In Rhodes every corner of the town, every stone on the island hides a small part of its 2400 year history.
The ancient city of Rhodes, the construction of which began in408-407 BC, was designed using the grid system of city planning devised by the greatest city planner of antiquity, Hippodamus of Miletus. It was considered one of the most beautiful and best organized cities of antiquity, of which we know the exact placing of streets, squares and buildings.
At that time Rhodes developed into one of the most important maritime and commercial centers in the Eastern Mediterranean. Apart from its great achievements in commerce and shipping, Rhodes also enjoyed prominence in the arts, letters and philosophy. As a province in the Roman Empire which followed, Rhodes never lost its strategic importance for the culture and economy of the region, but was not the great and powerful city it had been in Hellenistic times.
By the 4th century AD, the Hellenistic town had shrunk to the size that it remained throughout the Byzantine period. Under the continuous threat of Arab raids, which began in the 7th century, the town of Rhodes was fortified by the Byzantines, who divided it into two sections: the Acropolis (later the Grand Masters’ Palace), and the Polis (lower town).
In 1309 AD the Order of the Hospitaller Knights of St John of Jerusalem settled on the island, using it as their headquarters for Europe, as well as one of the basic intermediary stations for the pilgrims traveling to the Holy Land. The Hospitallers fortified the capital of the island, incorporating the Byzantine fortifications, enclosing an area larger than the Byzantine town by two fifths and smaller than the Hellenistic city by one fourth. An interior wall running east to west divided the city into two parts.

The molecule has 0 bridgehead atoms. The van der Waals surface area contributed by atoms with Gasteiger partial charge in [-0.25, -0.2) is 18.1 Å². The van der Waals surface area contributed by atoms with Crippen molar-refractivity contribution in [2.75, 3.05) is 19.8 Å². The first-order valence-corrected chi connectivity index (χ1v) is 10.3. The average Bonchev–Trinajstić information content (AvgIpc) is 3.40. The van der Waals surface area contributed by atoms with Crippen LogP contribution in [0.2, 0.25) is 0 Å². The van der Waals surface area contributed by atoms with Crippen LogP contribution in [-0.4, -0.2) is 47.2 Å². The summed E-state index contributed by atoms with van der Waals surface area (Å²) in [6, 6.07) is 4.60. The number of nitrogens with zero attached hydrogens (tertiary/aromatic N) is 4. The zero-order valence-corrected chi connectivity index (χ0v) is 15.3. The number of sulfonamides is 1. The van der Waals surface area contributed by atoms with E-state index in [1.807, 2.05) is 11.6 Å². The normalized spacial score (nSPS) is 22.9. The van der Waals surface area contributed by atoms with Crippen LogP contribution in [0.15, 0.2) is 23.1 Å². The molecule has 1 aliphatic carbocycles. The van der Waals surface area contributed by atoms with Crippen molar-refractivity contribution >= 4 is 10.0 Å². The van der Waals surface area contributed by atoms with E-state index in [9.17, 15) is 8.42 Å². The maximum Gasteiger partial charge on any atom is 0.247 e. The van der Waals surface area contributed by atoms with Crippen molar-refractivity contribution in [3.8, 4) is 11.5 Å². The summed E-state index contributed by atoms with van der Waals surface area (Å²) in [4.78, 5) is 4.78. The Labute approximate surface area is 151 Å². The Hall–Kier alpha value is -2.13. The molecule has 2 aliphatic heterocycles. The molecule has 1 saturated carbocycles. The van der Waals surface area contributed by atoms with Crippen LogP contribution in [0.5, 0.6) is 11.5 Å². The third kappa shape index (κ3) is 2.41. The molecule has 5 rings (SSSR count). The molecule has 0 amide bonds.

The northern quarter, the Collachium, was the administrative centre and contained among other buildings, the Palace of the Grand Master and the Hospital.
The larger, southern quarter, called the Burgum, was the heart of the town, inhabited by a blend of races - Westerners, Jews and mainly, Christian Orthodox Greeks.
In 1522 AD Rhodes was conquered by the Ottoman Turks. During the Ottoman occupation, new buildings were erected within the Old Town, mainly mosques and baths.
In 1912 Rhodes was occupied by Italian forces.
In 1929 the medieval walls and the cemeteries around the moat were declared historic landmarks. The walls were cleared of the additions made by the Ottomans and were restored.
The Palace of the Grand Master was rebuilt and the Street of the Knights was reconstructed aiming to achieve a European Medieval Purity.
In 1948, the Dodecanese Islands were reunited with the rest of Greece. After 1960, when the town was declared a monument of cultural heritage by the Greek Ministry of Culture, restorations in the medieval town began to be undertaken by the Ministry of Culture through the Archaeological Service. Since 1985 the Municipality of Rhodes participates in the restoration work in collaboration with the Archaeological Service and the Archaeological Receipts Fund.
In 1988 the Medieval City of Rhodes was inscribed on the UNESCO World Heritage List in acknowledgment of the uniqueness of the trans-cultural architectural wealth it is known to represent. Moreover, the City of Rhodes has been a member of the Organization of World Heritage Cities, since the Organization was founded in 1993, under the auspices of UNESCO.
In 2003 Rhodes hosted with great success the 7th World Congress of the OWHC, with the participation of nearly 1000 representatives of Historic Cities - Mayors and experts from all over the world.